It seems as though every year there’s a player whose statistical profile screams “draft this guy”. Invariably, every draft has one or two players who seem to be ranked insanely low in the mainstream rankings compared to where the numbers are saying a player ought to be selected. While I can’t speak for every CA contributor, this year, Jake Wise is undeniably that player.
Considered a hockey prodigy from a young age, Wise moved from Florida to Boston at only eight and committed to Boston University at just 14 upon the recommendation of friend and mentor Jack Eichel. Unfortunately, Wise has had some injury trouble that has kept him out of the first round on many draft boards. While it’s far from ideal for the sunshine state native, his loss is bound to be a lucky team’s gain come draft weekend. There’s some uncertainty regarding his future, but needless to say, I’m a big fan. I had Wise as a mid-first round pick on my board. In our overall rankings, he impressed enough of us to clock in at 28th overall.
- Age/Birthdate:17.55/ February 28, 2000
- Birthplace: Reading MA
- Frame:5-foot-10/ 190 lbs
- Draft Year Team: USNTDP Juniors(USHL)
SeasonAwards by season
- YOG Gold Medal
- YOG Most Assists (6)
- YOG Most Points (10)
- U18 WJC Silver Medal
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Adjusted Scoring (SEAL)
One of the things I love about Wise is the emphasis he places on enjoying what he does. Per Jack Eichel’s advice, Wise has been sure to never get too low on himself and enjoy the experience of being a high-end player both on and off the ice. Eichel emphasized how difficult the first year of the NTDP can be for young players., something that Wise took to heart.
Unfortunately, Wise’s second year with the program didn’t get any easier. In his second game of the 2017-18 season, he broke his collarbone; the injury required surgery, which ran the risk of ending his season if rehabilitation didn’t go as planned. Fortunately, a combination of will and good luck allowed Wise to return in the final game of 2017, and he never looked back, finishing with his season with one of the most impressive statistical profiles in the entire NTDP.
From a purely numerical standpoint, there are a couple of things that stand out for wise. The first is his situational, era, age, and league (SEAL) adjusted scoring. While Wise appeared in only 18 USHL games, his scoring pace was good enough to land him at sixth among draft-eligible players in SEAL-adjusted scoring, just behind presumptive first overall pick Rasmus Dahlin. The second thing that stands out is Wise’s expected production via the prospect graduation probabilities system (PGPS), which puts him at an expected point rate of 69.55 pointe per 82 games, behind only boom-or-bust defenseman Adam Boqvist and the closest thing you’ll get to a guaranteed offensive contributor in Oliver Wahlstrom.
Stylistically, there’s a lot to like about the young forward’s game. while he’s small at 5-foot-10, he’s extremely thick, tipping the scales at 190 pounds. The rhetoric that usually surrounds shorter prospects would normally dictate that there would be concerns about Wise’s defensive acumen, but to his credit, he’s earned praise repeatedly for his defensive awareness and two-way play. He’s earned comparisons to Brad Marchand at times, and while he doesn’t possess the grit that’s become a staple of Marchand’s game, the comparison isn’t entirely without merit.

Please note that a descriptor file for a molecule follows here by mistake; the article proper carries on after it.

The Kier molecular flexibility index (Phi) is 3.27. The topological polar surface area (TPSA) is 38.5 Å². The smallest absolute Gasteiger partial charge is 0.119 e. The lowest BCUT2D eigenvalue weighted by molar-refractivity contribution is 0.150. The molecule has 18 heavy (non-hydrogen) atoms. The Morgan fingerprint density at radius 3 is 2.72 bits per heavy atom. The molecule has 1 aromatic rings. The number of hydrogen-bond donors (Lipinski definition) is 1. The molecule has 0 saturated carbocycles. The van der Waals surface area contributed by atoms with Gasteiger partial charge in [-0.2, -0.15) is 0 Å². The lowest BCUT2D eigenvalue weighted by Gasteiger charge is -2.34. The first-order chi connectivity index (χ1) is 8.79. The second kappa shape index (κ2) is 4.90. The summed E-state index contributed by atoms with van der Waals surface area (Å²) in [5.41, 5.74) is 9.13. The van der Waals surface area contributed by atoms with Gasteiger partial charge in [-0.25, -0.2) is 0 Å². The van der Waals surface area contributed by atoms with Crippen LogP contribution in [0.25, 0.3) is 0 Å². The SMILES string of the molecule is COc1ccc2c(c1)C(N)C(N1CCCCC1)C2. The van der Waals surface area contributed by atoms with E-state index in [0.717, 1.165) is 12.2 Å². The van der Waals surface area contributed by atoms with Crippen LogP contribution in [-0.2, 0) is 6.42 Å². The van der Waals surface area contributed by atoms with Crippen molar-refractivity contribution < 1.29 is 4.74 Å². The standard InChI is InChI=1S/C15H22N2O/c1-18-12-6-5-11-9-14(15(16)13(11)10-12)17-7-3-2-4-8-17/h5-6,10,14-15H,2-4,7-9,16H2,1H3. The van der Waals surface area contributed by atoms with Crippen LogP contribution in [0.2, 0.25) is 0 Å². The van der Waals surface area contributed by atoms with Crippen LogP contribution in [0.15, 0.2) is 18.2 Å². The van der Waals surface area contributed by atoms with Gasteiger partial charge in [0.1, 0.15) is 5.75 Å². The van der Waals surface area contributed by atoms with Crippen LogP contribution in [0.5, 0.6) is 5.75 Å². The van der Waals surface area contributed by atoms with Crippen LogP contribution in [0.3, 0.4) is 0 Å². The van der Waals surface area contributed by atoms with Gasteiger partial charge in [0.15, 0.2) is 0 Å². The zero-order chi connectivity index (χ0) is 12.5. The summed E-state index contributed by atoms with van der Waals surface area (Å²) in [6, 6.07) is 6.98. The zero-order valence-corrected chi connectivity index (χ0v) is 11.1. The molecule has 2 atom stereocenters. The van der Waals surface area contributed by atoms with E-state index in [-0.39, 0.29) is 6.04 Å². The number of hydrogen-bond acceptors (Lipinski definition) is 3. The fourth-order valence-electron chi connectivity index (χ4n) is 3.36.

Offensively, Wise does a lot of things that make him stand out. He’s an exceptional playmaker who was able to help a wide variety of teammates create goals. He’s also got an incredibly sneaky wrist shot that most scouts have remarked he ought to make use of more often. Wise was able to create offence in a wide variety of contexts but looked especially dangerous setting up teammates on the power play.
There’s a reason Wise was considered a lock as a top-15 pick just a few short years ago. It’s unlikely he’d be ranked so low in the mainstream rankings if he had stayed healthy for the entirety of his draft year. As it stands now, selecting Wise comes with a fair amount of risk that ought to be considered, but looks like one of the best value picks of the draft as high as the late first or early second round.
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From Future Considerations
A smart centerman, he possesses good skating ability, with long and powerful strides that generate speed. Still, his footspeed could be improved. As it is, he is most effective when gaining speed through the neutral zone, so he can hit the blue line at top gear. He is quick to get into good places to support play. With the puck, he exhibits precision and quickness. He plays an effective offensive game. He shows great hockey sense and top-tier puck skill. He also has the ability to protect pucks, which allows him to battle in tight areas and to move the puck under pressure. His stickhandling skills are strong, especially in the offensive zone where he can dominate stretches of possession on the cycle. Accurate wrister. He uses his skating to position himself well in the defensive zone. He doesn’t engage physically as much as he could, but he’s strong on the puck and doesn’t shy away from taking punishment while in pursuit. He’s able to perform on draws. In all three zones, he has a competitor’s mentality. Defensively, he can play shutdown hockey. He can also help out a penalty-killing unit with his smarts. He’s a patient player, but one of those guys who can step up and perform when his team needs him. His IQ is high enough that he can handle centerman responsibilities even as